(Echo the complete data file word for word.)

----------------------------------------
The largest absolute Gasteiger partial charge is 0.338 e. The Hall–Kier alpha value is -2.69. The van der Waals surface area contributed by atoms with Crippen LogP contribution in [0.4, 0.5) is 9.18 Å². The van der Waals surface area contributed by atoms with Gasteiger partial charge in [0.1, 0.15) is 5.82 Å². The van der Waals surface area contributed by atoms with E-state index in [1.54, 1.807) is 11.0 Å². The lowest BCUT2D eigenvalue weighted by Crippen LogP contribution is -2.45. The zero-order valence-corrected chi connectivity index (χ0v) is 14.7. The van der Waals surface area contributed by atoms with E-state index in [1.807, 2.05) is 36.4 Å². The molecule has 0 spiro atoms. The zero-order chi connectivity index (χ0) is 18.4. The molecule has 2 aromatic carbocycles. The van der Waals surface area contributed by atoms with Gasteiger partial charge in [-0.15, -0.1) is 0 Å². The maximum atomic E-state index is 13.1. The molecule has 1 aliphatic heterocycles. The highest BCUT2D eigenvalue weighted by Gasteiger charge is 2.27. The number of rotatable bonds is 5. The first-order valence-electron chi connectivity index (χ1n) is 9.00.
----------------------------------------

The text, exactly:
The largest absolute Gasteiger partial charge is 0.338 e. The Hall–Kier alpha value is -2.69. The van der Waals surface area contributed by atoms with Crippen LogP contribution in [0.4, 0.5) is 9.18 Å². The van der Waals surface area contributed by atoms with Gasteiger partial charge in [0.1, 0.15) is 5.82 Å². The van der Waals surface area contributed by atoms with E-state index in [1.54, 1.807) is 11.0 Å². The lowest BCUT2D eigenvalue weighted by Crippen LogP contribution is -2.45. The zero-order valence-corrected chi connectivity index (χ0v) is 14.7. The van der Waals surface area contributed by atoms with E-state index in [1.807, 2.05) is 36.4 Å². The molecule has 0 spiro atoms. The zero-order chi connectivity index (χ0) is 18.4. The molecule has 2 aromatic carbocycles. The van der Waals surface area contributed by atoms with Gasteiger partial charge in [-0.15, -0.1) is 0 Å². The maximum atomic E-state index is 13.1. The molecule has 1 aliphatic heterocycles. The highest BCUT2D eigenvalue weighted by Gasteiger charge is 2.27. The number of rotatable bonds is 5. The first-order valence-electron chi connectivity index (χ1n) is 9.00.